1. Welcoming your employees back

Whether all your employees are returning, or just some of your employees, you should warmly welcome them back. Do not forget to create the back to work letter template in advance.


2. Outline any changes made to the work environment

Every workplace is different, depending on the industry you’re in, your physical facilities, government regulations, and the roles that your employees work in.  

Let your employees know what changes have been made to comply with social distancing and other hygiene measures:

  • Have desks been moved? 
  • Is there more cleaning? 
  • Can they use shared spaces as they could previously or are these areas now off-limits?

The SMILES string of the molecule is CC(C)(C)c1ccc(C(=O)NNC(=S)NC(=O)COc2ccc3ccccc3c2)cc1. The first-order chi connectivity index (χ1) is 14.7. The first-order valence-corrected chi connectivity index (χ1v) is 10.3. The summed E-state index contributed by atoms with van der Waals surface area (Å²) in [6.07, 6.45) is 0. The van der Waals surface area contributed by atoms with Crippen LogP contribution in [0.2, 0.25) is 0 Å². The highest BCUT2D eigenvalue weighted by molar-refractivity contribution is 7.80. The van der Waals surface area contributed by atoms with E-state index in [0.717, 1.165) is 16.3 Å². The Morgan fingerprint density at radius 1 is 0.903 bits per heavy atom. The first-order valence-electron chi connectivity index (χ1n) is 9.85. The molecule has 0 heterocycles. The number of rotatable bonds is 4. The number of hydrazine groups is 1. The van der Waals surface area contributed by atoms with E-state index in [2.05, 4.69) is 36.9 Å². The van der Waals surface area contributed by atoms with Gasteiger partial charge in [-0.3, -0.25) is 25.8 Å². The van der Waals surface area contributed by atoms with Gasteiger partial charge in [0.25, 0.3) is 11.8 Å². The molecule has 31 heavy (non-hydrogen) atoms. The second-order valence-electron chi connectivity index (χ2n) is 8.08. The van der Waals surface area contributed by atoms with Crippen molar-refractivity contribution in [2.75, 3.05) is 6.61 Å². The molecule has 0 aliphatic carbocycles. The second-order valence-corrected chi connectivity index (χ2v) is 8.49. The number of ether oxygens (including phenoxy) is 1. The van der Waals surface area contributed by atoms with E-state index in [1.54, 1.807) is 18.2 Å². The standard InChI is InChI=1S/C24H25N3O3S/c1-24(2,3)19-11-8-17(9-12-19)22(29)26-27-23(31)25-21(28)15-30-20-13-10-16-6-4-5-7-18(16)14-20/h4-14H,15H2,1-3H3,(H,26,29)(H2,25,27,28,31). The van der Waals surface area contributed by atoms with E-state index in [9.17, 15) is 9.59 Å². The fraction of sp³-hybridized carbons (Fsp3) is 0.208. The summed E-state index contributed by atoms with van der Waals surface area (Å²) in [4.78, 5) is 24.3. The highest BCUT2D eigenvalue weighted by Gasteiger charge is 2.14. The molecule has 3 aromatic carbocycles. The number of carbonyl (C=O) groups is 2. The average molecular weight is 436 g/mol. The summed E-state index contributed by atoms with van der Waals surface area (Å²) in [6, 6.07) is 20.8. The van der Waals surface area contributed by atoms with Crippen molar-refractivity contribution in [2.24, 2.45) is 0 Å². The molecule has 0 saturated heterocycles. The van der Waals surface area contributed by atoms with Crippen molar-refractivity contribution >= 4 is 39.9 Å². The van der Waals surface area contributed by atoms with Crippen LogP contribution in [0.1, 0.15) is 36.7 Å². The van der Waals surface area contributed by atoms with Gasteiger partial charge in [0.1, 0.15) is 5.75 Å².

3. What PPE do your employees need to use?

Again, this will vary from company to company and even from role to role. At the very minimum, your employees will need to wash their hands with soap and use hand sanitizers regularly. Some may need to wear a mask or other face coverings. The types of face coverings may vary depending on their role and the contact they have with others.

Other PPE such as face shields, gowns, and gloves may be required depending on the work your employees do.

>> Learn more about face mask policy for employees<<


4. What do your employees need to do?

Here you should outline whatever steps you require your employees to take each day to ensure that they are safe and that their colleagues and your customers are safe. 

This includes:

  • outlining proper handwashing techniques, 
  • when to use hand sanitizer, 
  • what to do if they cough or sneeze, 
  • how to wear a mask,